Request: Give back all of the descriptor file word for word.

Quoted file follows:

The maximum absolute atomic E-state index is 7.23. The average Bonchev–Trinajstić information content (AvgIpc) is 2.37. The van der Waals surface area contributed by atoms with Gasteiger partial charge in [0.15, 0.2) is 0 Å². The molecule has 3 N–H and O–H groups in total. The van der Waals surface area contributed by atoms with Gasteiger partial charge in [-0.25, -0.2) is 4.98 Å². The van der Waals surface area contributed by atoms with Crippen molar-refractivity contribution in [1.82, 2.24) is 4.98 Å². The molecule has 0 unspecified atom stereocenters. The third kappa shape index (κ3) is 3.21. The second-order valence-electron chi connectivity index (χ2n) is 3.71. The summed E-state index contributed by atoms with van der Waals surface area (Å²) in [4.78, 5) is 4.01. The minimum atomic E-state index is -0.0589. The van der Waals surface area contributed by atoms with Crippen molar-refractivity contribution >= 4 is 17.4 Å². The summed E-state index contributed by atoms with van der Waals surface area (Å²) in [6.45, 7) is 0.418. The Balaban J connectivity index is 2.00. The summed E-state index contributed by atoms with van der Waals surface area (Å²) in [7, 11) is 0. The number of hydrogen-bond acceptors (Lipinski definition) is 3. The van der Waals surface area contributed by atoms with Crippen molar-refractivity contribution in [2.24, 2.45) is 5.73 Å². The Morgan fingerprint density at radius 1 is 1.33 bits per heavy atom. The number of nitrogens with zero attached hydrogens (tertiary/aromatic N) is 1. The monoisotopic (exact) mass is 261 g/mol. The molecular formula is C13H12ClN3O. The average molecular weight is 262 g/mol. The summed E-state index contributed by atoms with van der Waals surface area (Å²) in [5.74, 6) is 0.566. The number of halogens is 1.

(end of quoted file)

The maximum absolute atomic E-state index is 7.23. The average Bonchev–Trinajstić information content (AvgIpc) is 2.37. The van der Waals surface area contributed by atoms with Gasteiger partial charge in [0.15, 0.2) is 0 Å². The molecule has 3 N–H and O–H groups in total. The van der Waals surface area contributed by atoms with Gasteiger partial charge in [-0.25, -0.2) is 4.98 Å². The van der Waals surface area contributed by atoms with Crippen molar-refractivity contribution in [1.82, 2.24) is 4.98 Å². The molecule has 0 unspecified atom stereocenters. The third kappa shape index (κ3) is 3.21. The second-order valence-electron chi connectivity index (χ2n) is 3.71. The summed E-state index contributed by atoms with van der Waals surface area (Å²) in [4.78, 5) is 4.01. The minimum atomic E-state index is -0.0589. The van der Waals surface area contributed by atoms with Crippen molar-refractivity contribution >= 4 is 17.4 Å². The summed E-state index contributed by atoms with van der Waals surface area (Å²) in [6.45, 7) is 0.418. The Balaban J connectivity index is 2.00. The summed E-state index contributed by atoms with van der Waals surface area (Å²) in [7, 11) is 0. The number of hydrogen-bond acceptors (Lipinski definition) is 3. The van der Waals surface area contributed by atoms with Crippen molar-refractivity contribution in [2.24, 2.45) is 5.73 Å². The Morgan fingerprint density at radius 1 is 1.33 bits per heavy atom. The number of nitrogens with zero attached hydrogens (tertiary/aromatic N) is 1. The monoisotopic (exact) mass is 261 g/mol. The molecular formula is C13H12ClN3O. The average molecular weight is 262 g/mol. The summed E-state index contributed by atoms with van der Waals surface area (Å²) in [5.74, 6) is 0.566. The number of halogens is 1.